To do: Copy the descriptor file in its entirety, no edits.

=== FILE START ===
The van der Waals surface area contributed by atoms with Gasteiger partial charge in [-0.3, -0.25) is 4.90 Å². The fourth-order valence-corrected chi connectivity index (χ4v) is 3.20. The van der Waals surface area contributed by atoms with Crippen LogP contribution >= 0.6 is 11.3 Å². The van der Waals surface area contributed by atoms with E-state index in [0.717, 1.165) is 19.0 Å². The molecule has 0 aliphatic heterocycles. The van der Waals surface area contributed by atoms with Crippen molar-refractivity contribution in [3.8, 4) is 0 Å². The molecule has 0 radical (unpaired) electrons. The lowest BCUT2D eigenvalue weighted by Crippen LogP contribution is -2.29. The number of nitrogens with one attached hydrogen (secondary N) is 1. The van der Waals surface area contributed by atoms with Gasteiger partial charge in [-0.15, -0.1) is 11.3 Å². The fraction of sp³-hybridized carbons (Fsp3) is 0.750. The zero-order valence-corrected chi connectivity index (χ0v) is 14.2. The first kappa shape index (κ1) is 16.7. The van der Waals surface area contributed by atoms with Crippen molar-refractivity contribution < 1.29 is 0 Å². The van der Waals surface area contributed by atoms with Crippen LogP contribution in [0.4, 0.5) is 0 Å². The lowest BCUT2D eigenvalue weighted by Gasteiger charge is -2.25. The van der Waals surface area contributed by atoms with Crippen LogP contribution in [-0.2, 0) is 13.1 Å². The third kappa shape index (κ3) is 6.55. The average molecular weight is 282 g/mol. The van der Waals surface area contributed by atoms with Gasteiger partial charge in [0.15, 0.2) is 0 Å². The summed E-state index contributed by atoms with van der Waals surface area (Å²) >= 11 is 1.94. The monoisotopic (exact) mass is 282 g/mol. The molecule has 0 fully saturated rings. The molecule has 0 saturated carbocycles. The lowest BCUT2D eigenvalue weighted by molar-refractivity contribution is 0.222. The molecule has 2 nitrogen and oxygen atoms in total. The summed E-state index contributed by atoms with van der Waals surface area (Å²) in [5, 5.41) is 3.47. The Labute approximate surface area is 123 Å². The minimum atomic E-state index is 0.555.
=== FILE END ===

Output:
The van der Waals surface area contributed by atoms with Gasteiger partial charge in [-0.3, -0.25) is 4.90 Å². The fourth-order valence-corrected chi connectivity index (χ4v) is 3.20. The van der Waals surface area contributed by atoms with Crippen LogP contribution >= 0.6 is 11.3 Å². The van der Waals surface area contributed by atoms with E-state index in [0.717, 1.165) is 19.0 Å². The molecule has 0 aliphatic heterocycles. The van der Waals surface area contributed by atoms with Crippen molar-refractivity contribution in [3.8, 4) is 0 Å². The molecule has 0 radical (unpaired) electrons. The lowest BCUT2D eigenvalue weighted by Crippen LogP contribution is -2.29. The number of nitrogens with one attached hydrogen (secondary N) is 1. The van der Waals surface area contributed by atoms with Gasteiger partial charge in [-0.15, -0.1) is 11.3 Å². The fraction of sp³-hybridized carbons (Fsp3) is 0.750. The zero-order valence-corrected chi connectivity index (χ0v) is 14.2. The first kappa shape index (κ1) is 16.7. The van der Waals surface area contributed by atoms with Crippen molar-refractivity contribution < 1.29 is 0 Å². The van der Waals surface area contributed by atoms with Crippen LogP contribution in [0.4, 0.5) is 0 Å². The lowest BCUT2D eigenvalue weighted by Gasteiger charge is -2.25. The van der Waals surface area contributed by atoms with Crippen LogP contribution in [-0.2, 0) is 13.1 Å². The third kappa shape index (κ3) is 6.55. The average molecular weight is 282 g/mol. The van der Waals surface area contributed by atoms with Gasteiger partial charge in [0.15, 0.2) is 0 Å². The summed E-state index contributed by atoms with van der Waals surface area (Å²) >= 11 is 1.94. The monoisotopic (exact) mass is 282 g/mol. The molecule has 0 fully saturated rings. The molecule has 0 saturated carbocycles. The lowest BCUT2D eigenvalue weighted by molar-refractivity contribution is 0.222. The molecule has 2 nitrogen and oxygen atoms in total. The summed E-state index contributed by atoms with van der Waals surface area (Å²) in [5, 5.41) is 3.47. The Labute approximate surface area is 123 Å². The minimum atomic E-state index is 0.555.